Wakeboarding Tricks

9 Basic Board-Buying Tips

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In trying to improve and develop any art or skill it is essential to have your own tools and equipment, and even more important, that those tools suit your unique style and physique. It is no different with wakeboarding, and selecting the right board is crucial to your development as a rider. Have a look at our tips in board buying so that your progress isn’t hampered for the wrong reasons.

Boards are generally classed into three levels: beginner, intermediate and advanced. When starting out it’s important to resist going for the best-of-the-best, top-of- the-range tournament board as these kinds of boards are pointless and even harmful in the hands of a rookie. They are faster, more aggressive and much less forgiving than beginner boards and will end up impeding on your progress and you might even hurt yourself. A beginner board caters for the beginner in that it is slower, more forgiving in turns and easier over the wake. If you feel like you’re a little more advanced than a beginner, go for the intermediate board – these are typically old versions of advanced boards that have been slightly modified to cater for the intermediate rider.

When you walk into the wake shop, don’t take the  first, shiniest board you see – size is important and you have to bring this into consideration. Ask the shop assistant or take an experienced rider with you. Tell them your weight and height and have them help you select the appropriate board. Most stores will have a chart detailing what board you should choose according to your weight and height. However, when in doubt, rather opt for the longer board. Although it might seem a bit awkward at  first and harder to spin or pop off the wake, you’ll get used to it and will grow into it as your skills develop. A smaller board will give much less stability and will sink if you’re too heavy and the boat would have to pull you at faster speeds which means smaller wake and less control.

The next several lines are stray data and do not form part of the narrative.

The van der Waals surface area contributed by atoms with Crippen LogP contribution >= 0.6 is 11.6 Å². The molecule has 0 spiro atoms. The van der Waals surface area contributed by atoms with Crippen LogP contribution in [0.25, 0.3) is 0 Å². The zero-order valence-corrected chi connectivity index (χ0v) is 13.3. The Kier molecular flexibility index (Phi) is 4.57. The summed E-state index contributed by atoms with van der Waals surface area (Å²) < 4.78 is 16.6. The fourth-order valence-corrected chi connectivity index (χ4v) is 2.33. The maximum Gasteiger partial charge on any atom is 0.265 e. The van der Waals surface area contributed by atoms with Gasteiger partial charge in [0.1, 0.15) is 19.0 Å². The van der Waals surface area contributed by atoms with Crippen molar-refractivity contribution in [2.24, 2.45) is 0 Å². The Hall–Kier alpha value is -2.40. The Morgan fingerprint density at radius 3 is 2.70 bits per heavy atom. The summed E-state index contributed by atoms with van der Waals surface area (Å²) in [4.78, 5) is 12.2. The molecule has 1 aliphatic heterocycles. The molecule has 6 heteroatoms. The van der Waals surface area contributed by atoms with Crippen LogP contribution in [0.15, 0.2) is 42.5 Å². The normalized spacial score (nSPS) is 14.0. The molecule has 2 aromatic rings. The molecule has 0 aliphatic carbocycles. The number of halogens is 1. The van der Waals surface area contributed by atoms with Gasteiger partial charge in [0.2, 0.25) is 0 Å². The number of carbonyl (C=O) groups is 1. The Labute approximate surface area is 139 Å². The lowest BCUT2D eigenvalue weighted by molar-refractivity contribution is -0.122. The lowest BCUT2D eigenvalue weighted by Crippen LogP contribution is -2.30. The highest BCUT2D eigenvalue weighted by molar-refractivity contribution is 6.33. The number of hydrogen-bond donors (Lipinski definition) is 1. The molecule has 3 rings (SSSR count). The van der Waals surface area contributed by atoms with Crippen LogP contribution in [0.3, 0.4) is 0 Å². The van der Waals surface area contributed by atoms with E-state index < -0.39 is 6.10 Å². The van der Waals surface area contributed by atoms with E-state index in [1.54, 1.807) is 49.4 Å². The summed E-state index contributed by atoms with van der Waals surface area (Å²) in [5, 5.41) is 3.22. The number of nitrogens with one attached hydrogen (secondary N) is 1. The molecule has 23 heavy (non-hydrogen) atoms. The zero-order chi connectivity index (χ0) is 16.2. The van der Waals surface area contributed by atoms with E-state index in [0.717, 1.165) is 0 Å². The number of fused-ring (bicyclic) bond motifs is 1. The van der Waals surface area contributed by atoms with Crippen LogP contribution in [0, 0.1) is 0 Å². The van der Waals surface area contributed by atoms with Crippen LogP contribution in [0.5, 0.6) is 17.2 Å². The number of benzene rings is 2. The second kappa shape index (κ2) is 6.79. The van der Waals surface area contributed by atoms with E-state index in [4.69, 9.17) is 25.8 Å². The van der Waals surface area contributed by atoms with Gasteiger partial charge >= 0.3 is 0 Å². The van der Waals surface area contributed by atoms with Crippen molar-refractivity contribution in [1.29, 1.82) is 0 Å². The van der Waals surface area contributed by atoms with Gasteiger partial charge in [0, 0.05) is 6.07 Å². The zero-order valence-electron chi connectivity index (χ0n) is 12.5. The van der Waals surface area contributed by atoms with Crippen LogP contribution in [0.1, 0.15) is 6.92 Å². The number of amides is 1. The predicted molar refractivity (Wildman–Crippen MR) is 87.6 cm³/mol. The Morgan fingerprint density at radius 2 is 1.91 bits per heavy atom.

Boards vary in design to accommodate a wide range of styles. For instance, a board would either have a ‘single tip’ or it would be ‘twin-tipped’. If you have a snowboarding or skateboarding background and are used to sometimes switching your front foot – as upon landing a trick for instance, then you would opt for the twin tip as it can go both ways regardless of which end is leading. Conversely, if you are a slalom skier and are only used to having one foot forward at all times, the single tip is for you. Other aspects of specific riding styles also play a part in board selection and you should consult the shop assistant thoroughly before making the plunge.

When looking at a wakeboard’s profile one can see a certain amount of bend in it – one would see the same kind of bend on a skateboard for instance as it curves up at both ends. This is called the rocker and there are mainly two different kinds – a three-stage rocker and a continuous rocker. A three-stage rocker has two distinct bends in it, one at the nose and one at the tail – like a skateboard, perhaps just less pronounced. This type of rocker provides good lift off the wake and is also easier when landing jumps and tricks. A continuous rocker, as the name suggests – has a less dramatic, continuous curve down the length of the entire board. This type of rocker gives the rider more speed as well as more control but they will give less pop off the wake. It is something to consider when buying, and for a learner, a board with continuous rocker is advised.


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